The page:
PT 9 was a 70' British Scott-Paine designed boat built by the British Power Boat Company and purchased by Elco in 1939 for study. The three Rolls Royce Merlin engines were replaced by Packard 4M-2500 engines shortly after arrival in the US. This boat had much influence over certain key aspects of final hull specifications for the rest of the war. It was sent to England and / or Canada. See the "World War II US PT Boat Transfers" table for details.
PT's 10 through 19 were 70' boats built by Elco and were based on PT 9 with some Navy requested changes. They were powered by three Packard 4M-2500 engines. PT's 10-19 and the 77' PT's 20-44 were designed for two enclosed twin .50 caliber machine gun turrets, the Dewandre-Elco Power-Operated Machine Gun Turrets. They were found to be unsatisfactory and later Elco drawings show them replaced by open, manually operated twin .50 caliber machine gun mounts. They were sent to England.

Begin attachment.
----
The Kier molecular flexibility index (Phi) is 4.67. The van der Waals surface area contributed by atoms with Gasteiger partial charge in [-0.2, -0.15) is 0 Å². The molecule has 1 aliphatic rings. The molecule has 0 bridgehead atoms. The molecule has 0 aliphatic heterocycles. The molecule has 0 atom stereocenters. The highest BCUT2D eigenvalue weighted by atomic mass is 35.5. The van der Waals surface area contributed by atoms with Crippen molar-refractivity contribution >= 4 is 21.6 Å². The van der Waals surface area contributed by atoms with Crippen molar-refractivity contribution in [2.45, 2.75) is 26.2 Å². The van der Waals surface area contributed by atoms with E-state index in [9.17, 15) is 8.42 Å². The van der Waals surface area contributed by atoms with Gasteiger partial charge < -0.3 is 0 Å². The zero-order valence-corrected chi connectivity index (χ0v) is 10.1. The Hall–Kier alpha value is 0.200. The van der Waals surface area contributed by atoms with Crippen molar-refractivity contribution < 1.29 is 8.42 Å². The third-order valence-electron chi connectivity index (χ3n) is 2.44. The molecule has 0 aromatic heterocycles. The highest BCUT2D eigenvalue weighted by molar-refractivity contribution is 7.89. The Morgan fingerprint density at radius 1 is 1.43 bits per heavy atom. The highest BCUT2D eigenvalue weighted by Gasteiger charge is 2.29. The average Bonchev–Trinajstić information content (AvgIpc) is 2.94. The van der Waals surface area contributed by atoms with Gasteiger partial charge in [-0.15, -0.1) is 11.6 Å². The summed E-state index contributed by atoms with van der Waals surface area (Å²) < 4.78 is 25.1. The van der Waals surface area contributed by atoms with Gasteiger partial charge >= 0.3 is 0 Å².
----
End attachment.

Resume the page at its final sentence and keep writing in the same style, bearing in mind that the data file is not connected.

PT's 20 through 44 were 77' boats built by Elco. They were powered by three Packard 4M-2500 engines. The design was again based on the Scott-Paine designed PT 9. The extra length was added to handle a USN change in specifications of an overall length between 75' and 82' to handle four larger torpedoes, 21" diameter as opposed to the original plan for (at least) two 18" ones. This design was the first to see combat.
PT's 45 through 48 were 77' boats built by Elco. They were powered by three Packard 4M-2500 engines. Some visible differences are that the cabin design for PT's 45-68 changed to a more streamlined shape aft of the bridge, and the forward cabin is flattened with the sides angling back like the Elco 80' boat. The new design also had four forward windshield panels as opposed to three on the earlier boats. Some good images of the differences can be found at http://www.pt-king.gdinc.com/Mysteryboats.html.
PT's 49 through 58 were 77' boats built by Elco for England for lend-lease. They were powered by three Packard 4M-2500 engines. One visible difference is that the bridge windshield is slightly different on these ten 77' boats. They were sent to England.
PT's 59 through 68 were 77' boats built by Elco for England for lend-lease. They were powered by three Packard 4M-2500 engines. They were never sent to England.